by Paul R. Spitzzeri
As we continue this post examining the published report of U.S. Navy Commodore Robert F. Stockton, dated 16 February 1849, and comprising material relating to military and naval operations in California during the 1846-47 campaign in the Mexican-American War, we pick up with documents at the end of 1846.
On 23 November, Stockton wrote a lengthy dispatch from his headquarters at San Diego to Secretary of the Navy George Bancroft, in which he referred to the recent rebellion of the Californios against American forces, stating “all the Mexican officers in the territory, with the exception of one or two, had violated their oaths, and again taken up arms against the United States.”
The commodore continued that,
the war in California being, as I supposed at an end . . . I was about to transfer the government of California to other hands . . . when I was informed by express that the Mexican officers had violated their oaths, and commenced anew the war by a midnight attack on the party of fifty men left at Ciudad de los Angeles.
What was left unsaid was that the garrison Stockton left at Los Angeles after it was taken in August was commanded by Captain Archibald Gillespie, whose heavy-handed treatment of the Californios led directly to the uprising. Stockton referred then to a proclamation by José María Flores, commander of Californio forces, who was on parole, and which “will give you some idea of the disposition of those depraved men.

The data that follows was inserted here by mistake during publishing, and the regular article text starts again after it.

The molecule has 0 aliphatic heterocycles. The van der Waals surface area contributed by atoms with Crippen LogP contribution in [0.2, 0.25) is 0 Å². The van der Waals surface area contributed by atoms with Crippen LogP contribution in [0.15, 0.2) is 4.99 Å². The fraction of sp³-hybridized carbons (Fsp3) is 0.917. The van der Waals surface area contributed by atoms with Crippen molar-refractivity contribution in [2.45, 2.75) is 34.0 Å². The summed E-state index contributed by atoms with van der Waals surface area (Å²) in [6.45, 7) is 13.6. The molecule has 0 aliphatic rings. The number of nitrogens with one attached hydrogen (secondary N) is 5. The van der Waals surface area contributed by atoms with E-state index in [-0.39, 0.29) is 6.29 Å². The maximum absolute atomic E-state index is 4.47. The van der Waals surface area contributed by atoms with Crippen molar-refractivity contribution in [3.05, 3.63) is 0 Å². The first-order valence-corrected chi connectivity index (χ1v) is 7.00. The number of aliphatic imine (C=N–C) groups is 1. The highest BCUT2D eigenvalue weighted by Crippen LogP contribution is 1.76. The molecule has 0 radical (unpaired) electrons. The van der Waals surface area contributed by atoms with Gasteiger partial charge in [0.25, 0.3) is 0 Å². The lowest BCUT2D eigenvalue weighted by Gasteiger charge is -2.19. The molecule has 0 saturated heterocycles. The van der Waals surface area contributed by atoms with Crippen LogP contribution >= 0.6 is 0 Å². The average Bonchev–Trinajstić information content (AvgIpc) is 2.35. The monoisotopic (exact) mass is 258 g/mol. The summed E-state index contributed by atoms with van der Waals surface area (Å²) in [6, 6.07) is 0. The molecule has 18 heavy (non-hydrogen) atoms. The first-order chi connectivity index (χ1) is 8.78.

The plan was to have Major John C. Frémont, then in the north, to bring his troops to San Francisco where Stockton was so that two could go in two vessels: Frémont to “surprise the enemy at Santa Barbara,” while Stockton was to head for San Pedro “and march to the city, where I would certainly be able to calculate within a day or two, the time I would receive his co-operation.” He also ordered a ship to go to San Pedro to render assistance to Gillespie. Stockton wound up going to Monterey, though, because of statements that an attack on American forces was imminent there.
Stockton, having fortified Monterey, sailed to Santa Barbara, only to find that Frémont was not yet there for some reason, and then moved on to San Pedro. There he learned from Captain Mervine of the Savannah that Gillespie and his fifty men were allowed to retreat to that location, while Mervine marched toward Los Angeles but “he had an engagement . . . [and] had not taken any artillery with him, and they had driven back to his ship, with the loss of four men killed and some wounded.” Mervine then waited for Stockton.
Despite Mervine’s lack of foresight in not bringing the armaments that might have beaten back the Californios, Stockton observed that, because the locals were renowned horsemen, “in truth, nothing short of a locomotive engine can catch them [sic] well mounted fellows.” The commodore added with a heaping helping of disdain,